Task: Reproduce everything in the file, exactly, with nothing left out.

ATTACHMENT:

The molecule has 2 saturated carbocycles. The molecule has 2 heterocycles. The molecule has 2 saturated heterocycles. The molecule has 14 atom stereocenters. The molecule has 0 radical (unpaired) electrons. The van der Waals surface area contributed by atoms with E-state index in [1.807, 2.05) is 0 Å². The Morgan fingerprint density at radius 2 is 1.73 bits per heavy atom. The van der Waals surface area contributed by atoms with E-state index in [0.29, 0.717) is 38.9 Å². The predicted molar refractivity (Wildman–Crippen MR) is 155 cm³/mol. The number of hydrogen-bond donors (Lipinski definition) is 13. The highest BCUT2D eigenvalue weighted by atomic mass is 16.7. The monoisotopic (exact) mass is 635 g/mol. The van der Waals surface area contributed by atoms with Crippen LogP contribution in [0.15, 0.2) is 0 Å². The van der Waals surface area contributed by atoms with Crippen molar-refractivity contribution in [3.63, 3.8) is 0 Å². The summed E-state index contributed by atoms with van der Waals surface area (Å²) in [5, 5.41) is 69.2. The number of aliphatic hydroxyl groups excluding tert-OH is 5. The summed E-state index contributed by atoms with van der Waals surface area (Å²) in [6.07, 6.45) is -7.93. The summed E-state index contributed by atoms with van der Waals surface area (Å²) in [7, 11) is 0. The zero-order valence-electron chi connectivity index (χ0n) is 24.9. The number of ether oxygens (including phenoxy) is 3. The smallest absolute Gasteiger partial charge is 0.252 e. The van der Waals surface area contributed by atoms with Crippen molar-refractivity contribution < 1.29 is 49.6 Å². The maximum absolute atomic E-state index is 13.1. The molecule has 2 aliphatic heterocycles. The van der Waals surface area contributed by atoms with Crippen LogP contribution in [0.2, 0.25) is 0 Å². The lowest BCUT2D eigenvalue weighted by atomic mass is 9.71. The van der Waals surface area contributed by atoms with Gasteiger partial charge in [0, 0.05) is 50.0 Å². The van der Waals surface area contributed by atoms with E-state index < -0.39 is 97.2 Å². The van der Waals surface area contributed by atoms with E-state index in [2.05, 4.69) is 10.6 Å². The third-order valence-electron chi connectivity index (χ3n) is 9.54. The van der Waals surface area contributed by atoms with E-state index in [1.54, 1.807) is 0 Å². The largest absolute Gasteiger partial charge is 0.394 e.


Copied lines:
The molecule has 2 saturated carbocycles. The molecule has 2 heterocycles. The molecule has 2 saturated heterocycles. The molecule has 14 atom stereocenters. The molecule has 0 radical (unpaired) electrons. The van der Waals surface area contributed by atoms with E-state index in [1.807, 2.05) is 0 Å². The Morgan fingerprint density at radius 2 is 1.73 bits per heavy atom. The van der Waals surface area contributed by atoms with E-state index in [0.29, 0.717) is 38.9 Å². The predicted molar refractivity (Wildman–Crippen MR) is 155 cm³/mol. The number of hydrogen-bond donors (Lipinski definition) is 13. The highest BCUT2D eigenvalue weighted by atomic mass is 16.7. The monoisotopic (exact) mass is 635 g/mol. The van der Waals surface area contributed by atoms with Crippen LogP contribution in [0.15, 0.2) is 0 Å². The van der Waals surface area contributed by atoms with Crippen molar-refractivity contribution in [3.63, 3.8) is 0 Å². The summed E-state index contributed by atoms with van der Waals surface area (Å²) in [5, 5.41) is 69.2. The number of aliphatic hydroxyl groups excluding tert-OH is 5. The summed E-state index contributed by atoms with van der Waals surface area (Å²) in [6.07, 6.45) is -7.93. The summed E-state index contributed by atoms with van der Waals surface area (Å²) in [7, 11) is 0. The zero-order valence-electron chi connectivity index (χ0n) is 24.9. The number of ether oxygens (including phenoxy) is 3. The smallest absolute Gasteiger partial charge is 0.252 e. The van der Waals surface area contributed by atoms with Crippen molar-refractivity contribution < 1.29 is 49.6 Å². The maximum absolute atomic E-state index is 13.1. The molecule has 2 aliphatic heterocycles. The van der Waals surface area contributed by atoms with Crippen LogP contribution in [0.2, 0.25) is 0 Å². The lowest BCUT2D eigenvalue weighted by atomic mass is 9.71. The van der Waals surface area contributed by atoms with Gasteiger partial charge in [0, 0.05) is 50.0 Å². The van der Waals surface area contributed by atoms with E-state index < -0.39 is 97.2 Å². The van der Waals surface area contributed by atoms with E-state index in [2.05, 4.69) is 10.6 Å². The third-order valence-electron chi connectivity index (χ3n) is 9.54. The van der Waals surface area contributed by atoms with E-state index in [1.54, 1.807) is 0 Å². The largest absolute Gasteiger partial charge is 0.394 e.